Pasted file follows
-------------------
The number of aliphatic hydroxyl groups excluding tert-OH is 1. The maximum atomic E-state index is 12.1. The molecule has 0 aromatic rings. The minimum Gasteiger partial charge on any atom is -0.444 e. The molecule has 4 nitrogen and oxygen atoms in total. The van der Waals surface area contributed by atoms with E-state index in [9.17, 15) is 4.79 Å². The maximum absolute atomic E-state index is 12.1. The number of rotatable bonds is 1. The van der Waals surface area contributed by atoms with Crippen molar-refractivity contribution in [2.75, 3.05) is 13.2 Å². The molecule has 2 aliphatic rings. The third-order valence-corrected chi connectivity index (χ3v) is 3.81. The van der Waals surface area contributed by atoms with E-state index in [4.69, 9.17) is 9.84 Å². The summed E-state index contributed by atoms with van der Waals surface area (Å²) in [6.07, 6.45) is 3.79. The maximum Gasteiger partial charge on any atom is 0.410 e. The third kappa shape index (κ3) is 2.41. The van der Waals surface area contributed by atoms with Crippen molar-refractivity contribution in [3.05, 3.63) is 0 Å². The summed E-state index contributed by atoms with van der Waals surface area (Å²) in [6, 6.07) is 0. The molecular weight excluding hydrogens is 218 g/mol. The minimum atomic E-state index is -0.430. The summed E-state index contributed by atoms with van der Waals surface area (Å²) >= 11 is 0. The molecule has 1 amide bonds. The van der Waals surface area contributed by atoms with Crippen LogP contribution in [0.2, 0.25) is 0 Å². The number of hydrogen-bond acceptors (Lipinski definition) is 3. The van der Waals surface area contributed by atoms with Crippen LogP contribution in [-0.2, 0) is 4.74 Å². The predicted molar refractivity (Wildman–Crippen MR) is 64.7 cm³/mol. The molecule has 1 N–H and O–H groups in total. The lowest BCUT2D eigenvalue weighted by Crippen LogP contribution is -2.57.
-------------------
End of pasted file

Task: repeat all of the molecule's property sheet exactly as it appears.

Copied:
The number of aliphatic hydroxyl groups excluding tert-OH is 1. The maximum atomic E-state index is 12.1. The molecule has 0 aromatic rings. The minimum Gasteiger partial charge on any atom is -0.444 e. The molecule has 4 nitrogen and oxygen atoms in total. The van der Waals surface area contributed by atoms with E-state index in [9.17, 15) is 4.79 Å². The maximum absolute atomic E-state index is 12.1. The number of rotatable bonds is 1. The van der Waals surface area contributed by atoms with Crippen molar-refractivity contribution in [2.75, 3.05) is 13.2 Å². The molecule has 2 aliphatic rings. The third-order valence-corrected chi connectivity index (χ3v) is 3.81. The van der Waals surface area contributed by atoms with E-state index in [4.69, 9.17) is 9.84 Å². The summed E-state index contributed by atoms with van der Waals surface area (Å²) in [6.07, 6.45) is 3.79. The maximum Gasteiger partial charge on any atom is 0.410 e. The third kappa shape index (κ3) is 2.41. The van der Waals surface area contributed by atoms with Crippen molar-refractivity contribution in [3.05, 3.63) is 0 Å². The summed E-state index contributed by atoms with van der Waals surface area (Å²) in [6, 6.07) is 0. The molecular weight excluding hydrogens is 218 g/mol. The minimum atomic E-state index is -0.430. The summed E-state index contributed by atoms with van der Waals surface area (Å²) >= 11 is 0. The molecule has 1 amide bonds. The van der Waals surface area contributed by atoms with Crippen LogP contribution in [0.2, 0.25) is 0 Å². The number of hydrogen-bond acceptors (Lipinski definition) is 3. The van der Waals surface area contributed by atoms with Crippen LogP contribution in [-0.2, 0) is 4.74 Å². The predicted molar refractivity (Wildman–Crippen MR) is 64.7 cm³/mol. The molecule has 1 N–H and O–H groups in total. The lowest BCUT2D eigenvalue weighted by Crippen LogP contribution is -2.57.